When I showed Nikolina a stained glass representation of the Ohio state seal at the Statehouse, I thought it had been far too long since our last visit to the landmark that inspired the view that the seal depicts. So when we were picking destinations for last Saturday’s drive, Adena, the Chillicothe home of Thomas Worthington, Ohio’s sixth governor, was a logical choice.
We like Adena because it’s a part of our family history. But Adena also enjoys national architectural significance because it was designed by Benjamin Henry Latrobe, a 19th century architect best known for his design of the United States Capitol and Baltimore’s Basilica of the National Shrine of the Assumption of the Blessed Virgin Mary, the first Roman Catholic Cathedral in the United States.
Adena’s historical importance led the Ohio Historical Society to undertake an 18-month restoration of the mansion and its gardens for the Ohio Bicentennial in 2003. The project also provided for the first complete interior redecoration of the home since 1953, as well as construction of a new museum and education center.
Even though almost a decade has passed since the restoration was completed, the results continue to be breathtaking. A painted floorcloth in the entrance foyer sets the tone for the elegant details found throughout the home. For example, the wallpaper in Worthington’s library and office was recreated from a two-inch piece of the original 1807 wallpaper that was found behind a door frame, as well as a small piece of wallpaper border below the chair rail. Door hardware and carpet patterns were matched with computer analysis. The faux marble pattern on the stair risers was found under several layers of paint and was recreated. One of the turnarounds, or revolving wooden doors with six built-in semicircular trays that Latrobe designed for the formal dining room and drawing room at Adena, was repaired. These turnarounds enabled servants to serve meals and clear dishes without interrupting Mr. Worthington and his guests.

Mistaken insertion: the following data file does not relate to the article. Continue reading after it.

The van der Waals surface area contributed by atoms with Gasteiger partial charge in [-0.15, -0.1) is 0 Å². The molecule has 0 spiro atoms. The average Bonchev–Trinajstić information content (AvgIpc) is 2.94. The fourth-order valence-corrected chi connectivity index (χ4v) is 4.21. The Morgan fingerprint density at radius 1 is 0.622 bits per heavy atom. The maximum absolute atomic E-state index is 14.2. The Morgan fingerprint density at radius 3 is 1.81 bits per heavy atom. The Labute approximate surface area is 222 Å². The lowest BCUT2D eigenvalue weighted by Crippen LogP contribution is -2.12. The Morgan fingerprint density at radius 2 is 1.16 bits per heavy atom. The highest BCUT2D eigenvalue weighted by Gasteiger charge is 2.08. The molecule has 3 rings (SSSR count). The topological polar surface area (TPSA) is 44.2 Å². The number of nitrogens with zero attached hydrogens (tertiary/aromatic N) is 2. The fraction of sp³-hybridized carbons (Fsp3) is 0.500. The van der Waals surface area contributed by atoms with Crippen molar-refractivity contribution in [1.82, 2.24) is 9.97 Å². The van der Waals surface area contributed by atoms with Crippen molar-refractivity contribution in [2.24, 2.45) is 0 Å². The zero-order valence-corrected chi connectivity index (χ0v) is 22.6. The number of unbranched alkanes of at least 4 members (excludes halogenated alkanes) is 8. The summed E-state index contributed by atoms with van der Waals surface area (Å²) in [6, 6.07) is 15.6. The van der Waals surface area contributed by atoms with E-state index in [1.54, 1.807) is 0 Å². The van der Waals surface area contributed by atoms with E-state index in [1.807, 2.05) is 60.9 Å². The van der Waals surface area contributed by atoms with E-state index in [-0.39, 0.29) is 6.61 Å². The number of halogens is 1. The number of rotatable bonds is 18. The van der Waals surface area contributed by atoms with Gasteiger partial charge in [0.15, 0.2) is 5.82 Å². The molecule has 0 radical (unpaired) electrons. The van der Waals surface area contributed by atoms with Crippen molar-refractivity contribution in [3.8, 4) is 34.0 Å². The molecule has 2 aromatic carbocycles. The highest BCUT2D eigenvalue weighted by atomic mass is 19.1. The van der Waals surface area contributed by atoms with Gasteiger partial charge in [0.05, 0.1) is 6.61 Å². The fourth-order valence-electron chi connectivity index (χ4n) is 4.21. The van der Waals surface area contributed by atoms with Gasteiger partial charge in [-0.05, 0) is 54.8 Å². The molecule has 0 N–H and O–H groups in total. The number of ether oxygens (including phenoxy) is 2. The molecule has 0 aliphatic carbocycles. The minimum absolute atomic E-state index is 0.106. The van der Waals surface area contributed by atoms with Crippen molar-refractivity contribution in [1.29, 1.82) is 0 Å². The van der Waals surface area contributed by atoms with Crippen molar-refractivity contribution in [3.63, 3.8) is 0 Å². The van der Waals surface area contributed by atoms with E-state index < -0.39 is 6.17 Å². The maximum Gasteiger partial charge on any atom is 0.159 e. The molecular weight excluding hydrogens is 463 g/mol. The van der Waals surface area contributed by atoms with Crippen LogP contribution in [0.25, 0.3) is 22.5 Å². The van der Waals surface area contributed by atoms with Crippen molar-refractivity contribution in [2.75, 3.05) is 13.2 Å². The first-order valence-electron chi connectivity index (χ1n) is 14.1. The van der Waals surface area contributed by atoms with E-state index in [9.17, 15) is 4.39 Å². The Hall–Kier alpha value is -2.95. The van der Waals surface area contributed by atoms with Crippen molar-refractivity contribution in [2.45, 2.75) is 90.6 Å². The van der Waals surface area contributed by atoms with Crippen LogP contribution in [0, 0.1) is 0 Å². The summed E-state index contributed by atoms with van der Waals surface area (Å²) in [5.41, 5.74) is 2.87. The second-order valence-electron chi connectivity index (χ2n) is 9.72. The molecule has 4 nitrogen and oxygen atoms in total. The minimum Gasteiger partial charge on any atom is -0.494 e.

Admiring Adena’s beauty, it’s important to remember that when the home was completed in 1807, the materials that created all that grandeur were brought to the site with horses, wagons and manpower. When dirt-floor cabins were the norm on the Ohio frontier, Adena must have been an especially impressive sight for President James Monroe, the Indian chief Tecumseh, and others who visited Mr. Worthington and his family.
Outside, a kitchen vegetable garden, a vineyard and orchard, a grove featuring ornamental trees and shrubs, and a formal perennial and rose garden have taken hold. Looking east from the north lawn, you can see across the Scioto River Valley to the Mount Logan range of hills. This view is the one that is depicted on the Ohio state seal.
The interpretive displays in the museum and education center help visitors understand what life was like in early Ohio, the path toward statehood, and the Worthington family’s place in Ohio history. Here, you can see the original ceremonial peace pipe in the shape of a tomahawk that Tecumseh presented to Mr. Worthington in 1807. I’m partial to the trunks that cleverly contain artifacts connected to each of the 10 Worthington children. Seeing the one for Sarah Worthington King Peter, the Worthingtons’ second child, reminded me that I need to learn more about this lady who took the unusual step of converting to Roman Catholicism in 1855, started design and arts academies for women, and established convents in Cincinnati to serve the poor.
In the museum, you’ll also spot a quote from Fortescue Cuming, a traveler who visited Adena a few weeks before it was completed in 1807. He described Mr. Worthington’s home as “one of the best and most tasty houses not only of this state but westward of the Allegheny Mountains.” We think that tasty house where my great-great-great grandmother, Friederika, and her father worked is also the tastiest of all the Ohio Historical Society’s sites.
For more information about Adena’s restoration, read “Worthington’s Historic Home Reopens to Public,” my article in the HomeFront supplement to the February 21, 2003 issue of Business First of Columbus.